Rome to Florence via train or car?

Jun 20th, 2003, 11:46 AM
  #1  
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Rome to Florence via train or car?

We are travelling from Rome to Florence via train on a Monday in July (staying in Florence 3 days). We were going to take a day trip to Siena from Florence via train the next day. Now I'm thinking we should just rent a car on that Monday in Rome and hit Siena on the way to Rome. Since museums will be closed on Monday anyway, that will give us two full museum days in Florence. Any thoughts / suggestions? Is it safe to leave all our luggage in the parked rental car while we explore Sienna?
JeremyLA is offline  
Jun 21st, 2003, 06:46 AM
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Jun 21st, 2003, 07:29 AM
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We rented a car in in Rome once, drove up the coast and spent the nite in Panzano, just south of Siena. Then drove to Florence the next day.

We had little trouble getting out of Rome and really enjoyed the drive. Florence was a little hectic, but to our suprise, we drove right to the rental return (Hertz), near the train station.

We did not visit Seina since we had been there before. The drive thru Chaniti region was nice, as was Panzano. A nice change from the frenzy in Rome and FLorence.

In Panzano, we left the car in the lot outside of town overnite, but did not leave anything in it. No problems.

Hope this helps . . Rich
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Jun 21st, 2003, 08:11 AM
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I'm admittedly a "car person" when it comes to traveling in Europe. I always see places I want to visit as I drive along, or I find something on the map that I want to investigate. If you can drive in everyday big city traffic and on American freeways, then you can drive in Italy. You will really enjoy the scenery and having the freedom to stop when and where you want. Give yourself a quick tutorial on the major highway signs, though.

As for leaving stuff in your car while you explore Siena, I personally have done that and have not had a problem. I have parked just outside the city walls and left the car in a parking lot.

As a matter of fact, I have never had anything taken from my rental car anywhere in Europe, and that includes every country in eastern, central, and western Europe. Maybe I'm just lucky, but I don't worry about it any more.

Anyway, my advice is to rent a car and enjoy the drive. Good luck.
Wayne is offline  
Jun 21st, 2003, 01:58 PM
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Thanks for the advice. Much appreciated.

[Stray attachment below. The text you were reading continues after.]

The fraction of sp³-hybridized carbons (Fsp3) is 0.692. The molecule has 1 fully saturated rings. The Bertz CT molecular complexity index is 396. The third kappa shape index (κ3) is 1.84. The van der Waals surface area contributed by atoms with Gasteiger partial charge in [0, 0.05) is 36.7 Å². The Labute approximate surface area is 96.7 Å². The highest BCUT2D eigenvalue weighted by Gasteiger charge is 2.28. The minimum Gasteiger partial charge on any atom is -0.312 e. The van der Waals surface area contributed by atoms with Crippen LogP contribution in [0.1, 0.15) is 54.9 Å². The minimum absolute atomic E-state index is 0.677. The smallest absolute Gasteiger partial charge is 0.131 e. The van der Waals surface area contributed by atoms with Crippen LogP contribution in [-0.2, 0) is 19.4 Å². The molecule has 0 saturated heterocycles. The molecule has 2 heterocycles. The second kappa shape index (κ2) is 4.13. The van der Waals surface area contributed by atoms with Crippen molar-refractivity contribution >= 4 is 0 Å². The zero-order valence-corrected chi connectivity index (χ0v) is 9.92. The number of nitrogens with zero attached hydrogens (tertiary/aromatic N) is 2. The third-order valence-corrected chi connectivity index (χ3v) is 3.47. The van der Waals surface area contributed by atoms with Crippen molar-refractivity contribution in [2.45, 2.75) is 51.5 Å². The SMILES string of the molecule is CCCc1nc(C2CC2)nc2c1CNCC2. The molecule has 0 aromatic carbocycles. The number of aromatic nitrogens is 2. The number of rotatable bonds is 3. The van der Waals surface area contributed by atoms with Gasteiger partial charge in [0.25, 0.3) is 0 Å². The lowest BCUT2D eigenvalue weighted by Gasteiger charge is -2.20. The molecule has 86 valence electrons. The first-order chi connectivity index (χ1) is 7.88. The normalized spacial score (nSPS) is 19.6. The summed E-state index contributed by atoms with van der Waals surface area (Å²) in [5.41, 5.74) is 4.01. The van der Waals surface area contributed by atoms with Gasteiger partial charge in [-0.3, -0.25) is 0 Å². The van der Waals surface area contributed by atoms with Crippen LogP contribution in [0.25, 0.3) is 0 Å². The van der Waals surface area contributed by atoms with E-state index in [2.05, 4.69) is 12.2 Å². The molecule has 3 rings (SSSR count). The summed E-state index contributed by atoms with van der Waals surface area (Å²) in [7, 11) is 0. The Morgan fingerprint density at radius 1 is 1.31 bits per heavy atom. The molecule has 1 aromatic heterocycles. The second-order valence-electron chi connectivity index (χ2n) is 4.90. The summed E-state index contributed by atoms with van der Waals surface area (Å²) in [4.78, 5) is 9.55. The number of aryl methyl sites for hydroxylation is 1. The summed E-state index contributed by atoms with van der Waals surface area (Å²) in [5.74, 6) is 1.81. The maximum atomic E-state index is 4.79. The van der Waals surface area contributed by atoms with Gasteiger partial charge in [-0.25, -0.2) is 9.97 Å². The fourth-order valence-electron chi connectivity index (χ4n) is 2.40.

JeremyLA is offline  
Jun 21st, 2003, 03:04 PM
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cmt
 
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I am prejudiced. I would never drive in Italy myself. The cars go very very fast on the major highways, and in big cities I've seen driving behavior that seems to follow no rules or paterns at all. But I know many people don't mind driving, and with a car you can choose to go off on side roads on a whim to visit places you might see up on a hill in the distance that look appealing.

In the years I've been reading this board, no one ever seems to mention that whether or not to drive should depend on how compatible you are with your travel companions. So I'm going to be blunt and mention it.

My first trip to Europe was when I was 16. My father qualified for a very cheap airfare, and so my parents and I took off for London, Italy, and France for about a month. In some ways it was a wonderful trip, because I saw so much beautiful scenery and such a range of places from big capitals to medium-sized gems like Siena to a tiny mountaintop town in Sicily. It was perfect for me, in a way, because it was the summer right before starting college, and the images from this trip gave me insights into the history and literature that I'd be studying in just a few weeks. BUT in other ways the traveling was pure torture, since I was alone, cramped in the back seat of a Volkwagen, with no one to interact with for hours and hours at a time. There was a lot of squabbling in that car, and there was no way to escape from it.

I suppose with a family or a group or friends who are very compatible, it might be enjoyable to travel that way, but if your traveling group is one that tends to leave one of the members on the outside of things, if it's one that tends to bicker a lot, or to disagree about smoking or window air, for example, traveling trapped together in a car could be real hell. With train travel, you can move around more, you can interact and talk to other passengers, have fun practicing speaking in a foreign language, and while of course you cannot stop to explore an interesting little town on a whim, in some ways you are much more free. So...take a very realistic look at the nature and quality of your friendship or your family relationships before deciding whether you and your companions will be happy together during long long drives.
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